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$1.3B Mastercard deal to save lives in Kenya, other African nations

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The Saving Lives and Livelihoods initiative will acquire vaccines for at least 50 million people
Kenyans will be among African beneficiaries from the $1.3 billion donation by the Mastercard Foundation over the next three years. This is in a partnership with the Africa Centres for Disease Control and Prevention (Africa CDC) to save lives and livelihoods of millions of people and hasten the continent’s economic recovery from Covid-19 devastation.

Dubbed the ‘Saving Lives and Livelihoods Initiative’, it  will acquire vaccines for at least 50 million people, support the delivery of vaccines,  lay the groundwork for vaccine manufacturing, and strengthen the Africa CDC.

“Ensuring equitable access and delivery of vaccines across Africa is urgent. This initiative is about valuing all lives and accelerating the economic recovery of the continent,” said Ms Reeta Roy, president and CEO of the Mastercard Foundation.

“It will catalyse work opportunities in the health sector and beyond as part of our Young Africa Works strategy,” she added.

The African Union’s goal is to vaccinate at least 60 per cent of its population  as set out in the African Covid-19 Vaccine Development and Access Strategy. The body targets 750 million people or the entire adult population of the continent by the end of 2022. To date, less than two per cent of Africans have received at least one vaccine dose.

The new partnership with Mastercard builds on efforts by  Covid-19 Vaccines Global Access facility (Covax), the Covid-19 African Vaccine Acquisition Task Team (AVATT), and the global community to expand access to vaccines across Africa.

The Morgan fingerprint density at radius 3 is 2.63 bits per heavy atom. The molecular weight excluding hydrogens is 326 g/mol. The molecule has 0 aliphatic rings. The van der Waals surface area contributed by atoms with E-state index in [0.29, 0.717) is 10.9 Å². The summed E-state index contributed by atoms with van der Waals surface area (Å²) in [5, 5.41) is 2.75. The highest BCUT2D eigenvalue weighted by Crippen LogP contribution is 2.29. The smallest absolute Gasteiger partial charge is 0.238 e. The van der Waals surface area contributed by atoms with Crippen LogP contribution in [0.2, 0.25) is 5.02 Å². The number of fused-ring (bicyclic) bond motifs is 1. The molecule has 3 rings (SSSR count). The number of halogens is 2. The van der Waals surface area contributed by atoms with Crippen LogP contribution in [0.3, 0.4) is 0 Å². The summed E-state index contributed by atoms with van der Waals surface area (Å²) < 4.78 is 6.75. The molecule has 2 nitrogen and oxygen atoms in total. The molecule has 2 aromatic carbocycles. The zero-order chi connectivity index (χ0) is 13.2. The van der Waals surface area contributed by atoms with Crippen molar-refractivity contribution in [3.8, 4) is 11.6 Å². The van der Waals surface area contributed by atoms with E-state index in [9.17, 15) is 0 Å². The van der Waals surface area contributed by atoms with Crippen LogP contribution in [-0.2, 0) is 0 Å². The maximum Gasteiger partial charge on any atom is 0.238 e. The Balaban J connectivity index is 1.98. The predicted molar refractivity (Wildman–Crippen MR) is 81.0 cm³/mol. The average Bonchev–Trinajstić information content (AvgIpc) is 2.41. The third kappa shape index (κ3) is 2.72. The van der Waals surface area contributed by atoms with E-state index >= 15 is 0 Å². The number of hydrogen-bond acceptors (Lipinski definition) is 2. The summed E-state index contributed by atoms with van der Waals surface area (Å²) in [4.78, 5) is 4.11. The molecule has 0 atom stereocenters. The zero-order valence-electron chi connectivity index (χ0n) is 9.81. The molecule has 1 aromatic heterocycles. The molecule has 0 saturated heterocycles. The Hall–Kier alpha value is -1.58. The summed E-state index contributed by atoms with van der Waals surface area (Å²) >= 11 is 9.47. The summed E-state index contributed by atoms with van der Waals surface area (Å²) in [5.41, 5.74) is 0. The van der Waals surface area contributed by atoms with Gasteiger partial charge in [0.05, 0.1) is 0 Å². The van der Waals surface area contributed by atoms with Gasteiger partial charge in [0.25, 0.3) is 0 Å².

The Africa CDC calls on governments, global funders, the private sector, and others to help meet its goal of vaccination in the content.
The number of vaccines available to Africa represents a small portion of the global supply and the financial costs to purchase, deliver, and administer vaccines remain significant.
“Ensuring inclusivity in vaccine access, and building Africa’s capacity to manufacture its own vaccines is not just good for the continent, it’s the only sustainable path out of the pandemic and into a health-secure future,” said Dr John Nkengasong, the director of the Africa CDC.

He described the partnership with the Mastercard Foundation is a bold step towards establishing a New Public Health Order for Africa.
In 2020, Africa faced its first economic recession in 25 years due to the pandemic and the African Development Bank (ADB) warns  Covid-19 could reverse hard-won gains in poverty reduction over the past two decades and drive 39 million people into extreme poverty in 2021. Therefore, widespread vaccination is recognised as being critical to the economic recovery.

The initiative builds on an earlier collaboration between the Mastercard Foundation and the Africa CDC to expand access to testing kits and enhance surveillance capacity in Africa. Through the foundation’s support, the Africa CDC’s Partnership to Accelerate Covid-19 Testing (PACT) deployed nearly two million tests and more than 12,000 trained healthcare workers and rapid responders. In total, the PACT has enabled over 47 million Covid-19 tests across the continent.

 

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